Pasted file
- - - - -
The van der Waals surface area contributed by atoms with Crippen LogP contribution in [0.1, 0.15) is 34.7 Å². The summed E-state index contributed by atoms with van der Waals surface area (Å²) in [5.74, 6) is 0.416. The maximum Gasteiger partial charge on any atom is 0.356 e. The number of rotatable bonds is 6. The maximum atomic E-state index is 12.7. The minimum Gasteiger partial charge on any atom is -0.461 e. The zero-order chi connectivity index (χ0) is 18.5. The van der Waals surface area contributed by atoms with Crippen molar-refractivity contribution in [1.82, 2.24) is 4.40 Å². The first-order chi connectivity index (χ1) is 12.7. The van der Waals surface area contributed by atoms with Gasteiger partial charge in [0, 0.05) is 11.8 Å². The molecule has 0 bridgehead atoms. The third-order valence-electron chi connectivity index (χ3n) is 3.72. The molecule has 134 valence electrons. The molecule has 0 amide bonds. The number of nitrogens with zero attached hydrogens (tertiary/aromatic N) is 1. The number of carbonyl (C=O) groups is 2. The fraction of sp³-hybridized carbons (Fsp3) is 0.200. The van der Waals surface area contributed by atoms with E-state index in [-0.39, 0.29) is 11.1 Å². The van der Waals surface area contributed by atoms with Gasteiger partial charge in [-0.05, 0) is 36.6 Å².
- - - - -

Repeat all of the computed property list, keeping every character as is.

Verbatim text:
The van der Waals surface area contributed by atoms with Crippen LogP contribution in [0.1, 0.15) is 34.7 Å². The summed E-state index contributed by atoms with van der Waals surface area (Å²) in [5.74, 6) is 0.416. The maximum Gasteiger partial charge on any atom is 0.356 e. The number of rotatable bonds is 6. The maximum atomic E-state index is 12.7. The minimum Gasteiger partial charge on any atom is -0.461 e. The zero-order chi connectivity index (χ0) is 18.5. The van der Waals surface area contributed by atoms with Crippen molar-refractivity contribution in [1.82, 2.24) is 4.40 Å². The first-order chi connectivity index (χ1) is 12.7. The van der Waals surface area contributed by atoms with Gasteiger partial charge in [0, 0.05) is 11.8 Å². The molecule has 0 bridgehead atoms. The third-order valence-electron chi connectivity index (χ3n) is 3.72. The molecule has 134 valence electrons. The molecule has 0 amide bonds. The number of nitrogens with zero attached hydrogens (tertiary/aromatic N) is 1. The number of carbonyl (C=O) groups is 2. The fraction of sp³-hybridized carbons (Fsp3) is 0.200. The van der Waals surface area contributed by atoms with E-state index in [-0.39, 0.29) is 11.1 Å². The van der Waals surface area contributed by atoms with Gasteiger partial charge in [-0.05, 0) is 36.6 Å².